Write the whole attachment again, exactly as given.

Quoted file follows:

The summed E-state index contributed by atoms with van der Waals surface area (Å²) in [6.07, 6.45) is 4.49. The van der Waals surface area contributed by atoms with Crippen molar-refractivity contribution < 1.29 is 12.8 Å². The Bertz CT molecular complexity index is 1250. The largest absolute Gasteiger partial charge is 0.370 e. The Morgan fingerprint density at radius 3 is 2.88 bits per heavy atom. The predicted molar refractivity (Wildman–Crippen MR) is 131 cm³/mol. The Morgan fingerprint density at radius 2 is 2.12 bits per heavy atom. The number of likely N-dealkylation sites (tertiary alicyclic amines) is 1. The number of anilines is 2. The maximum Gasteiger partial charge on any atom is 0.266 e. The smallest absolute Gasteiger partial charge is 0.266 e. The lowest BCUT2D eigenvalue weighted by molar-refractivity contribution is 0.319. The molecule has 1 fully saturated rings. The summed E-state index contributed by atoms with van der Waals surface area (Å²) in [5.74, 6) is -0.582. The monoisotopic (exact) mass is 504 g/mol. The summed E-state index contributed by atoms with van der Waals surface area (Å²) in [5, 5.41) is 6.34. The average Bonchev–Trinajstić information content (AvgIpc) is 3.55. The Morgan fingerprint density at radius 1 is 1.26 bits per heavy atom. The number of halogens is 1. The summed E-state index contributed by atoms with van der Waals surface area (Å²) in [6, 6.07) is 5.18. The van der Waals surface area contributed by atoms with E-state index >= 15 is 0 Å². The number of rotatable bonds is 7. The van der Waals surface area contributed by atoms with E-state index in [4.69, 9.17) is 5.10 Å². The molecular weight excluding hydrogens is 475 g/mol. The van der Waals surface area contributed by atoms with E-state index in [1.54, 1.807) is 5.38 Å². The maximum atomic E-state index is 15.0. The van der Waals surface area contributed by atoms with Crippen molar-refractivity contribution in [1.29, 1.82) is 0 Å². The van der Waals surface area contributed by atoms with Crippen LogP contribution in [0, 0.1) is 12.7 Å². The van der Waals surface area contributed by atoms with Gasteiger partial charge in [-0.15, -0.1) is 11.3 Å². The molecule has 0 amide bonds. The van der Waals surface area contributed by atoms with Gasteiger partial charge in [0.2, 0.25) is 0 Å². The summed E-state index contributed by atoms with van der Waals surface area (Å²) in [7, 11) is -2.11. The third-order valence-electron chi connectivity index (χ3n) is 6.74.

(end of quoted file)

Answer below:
The summed E-state index contributed by atoms with van der Waals surface area (Å²) in [6.07, 6.45) is 4.49. The van der Waals surface area contributed by atoms with Crippen molar-refractivity contribution < 1.29 is 12.8 Å². The Bertz CT molecular complexity index is 1250. The largest absolute Gasteiger partial charge is 0.370 e. The Morgan fingerprint density at radius 3 is 2.88 bits per heavy atom. The predicted molar refractivity (Wildman–Crippen MR) is 131 cm³/mol. The Morgan fingerprint density at radius 2 is 2.12 bits per heavy atom. The number of likely N-dealkylation sites (tertiary alicyclic amines) is 1. The number of anilines is 2. The maximum Gasteiger partial charge on any atom is 0.266 e. The smallest absolute Gasteiger partial charge is 0.266 e. The lowest BCUT2D eigenvalue weighted by molar-refractivity contribution is 0.319. The molecule has 1 fully saturated rings. The summed E-state index contributed by atoms with van der Waals surface area (Å²) in [5.74, 6) is -0.582. The monoisotopic (exact) mass is 504 g/mol. The summed E-state index contributed by atoms with van der Waals surface area (Å²) in [5, 5.41) is 6.34. The average Bonchev–Trinajstić information content (AvgIpc) is 3.55. The Morgan fingerprint density at radius 1 is 1.26 bits per heavy atom. The number of halogens is 1. The summed E-state index contributed by atoms with van der Waals surface area (Å²) in [6, 6.07) is 5.18. The van der Waals surface area contributed by atoms with E-state index >= 15 is 0 Å². The number of rotatable bonds is 7. The van der Waals surface area contributed by atoms with E-state index in [4.69, 9.17) is 5.10 Å². The molecular weight excluding hydrogens is 475 g/mol. The van der Waals surface area contributed by atoms with E-state index in [1.54, 1.807) is 5.38 Å². The maximum atomic E-state index is 15.0. The van der Waals surface area contributed by atoms with Crippen molar-refractivity contribution in [1.29, 1.82) is 0 Å². The van der Waals surface area contributed by atoms with Crippen LogP contribution in [0, 0.1) is 12.7 Å². The van der Waals surface area contributed by atoms with Gasteiger partial charge in [-0.15, -0.1) is 11.3 Å². The molecule has 0 amide bonds. The van der Waals surface area contributed by atoms with Gasteiger partial charge in [0.2, 0.25) is 0 Å². The summed E-state index contributed by atoms with van der Waals surface area (Å²) in [7, 11) is -2.11. The third-order valence-electron chi connectivity index (χ3n) is 6.74.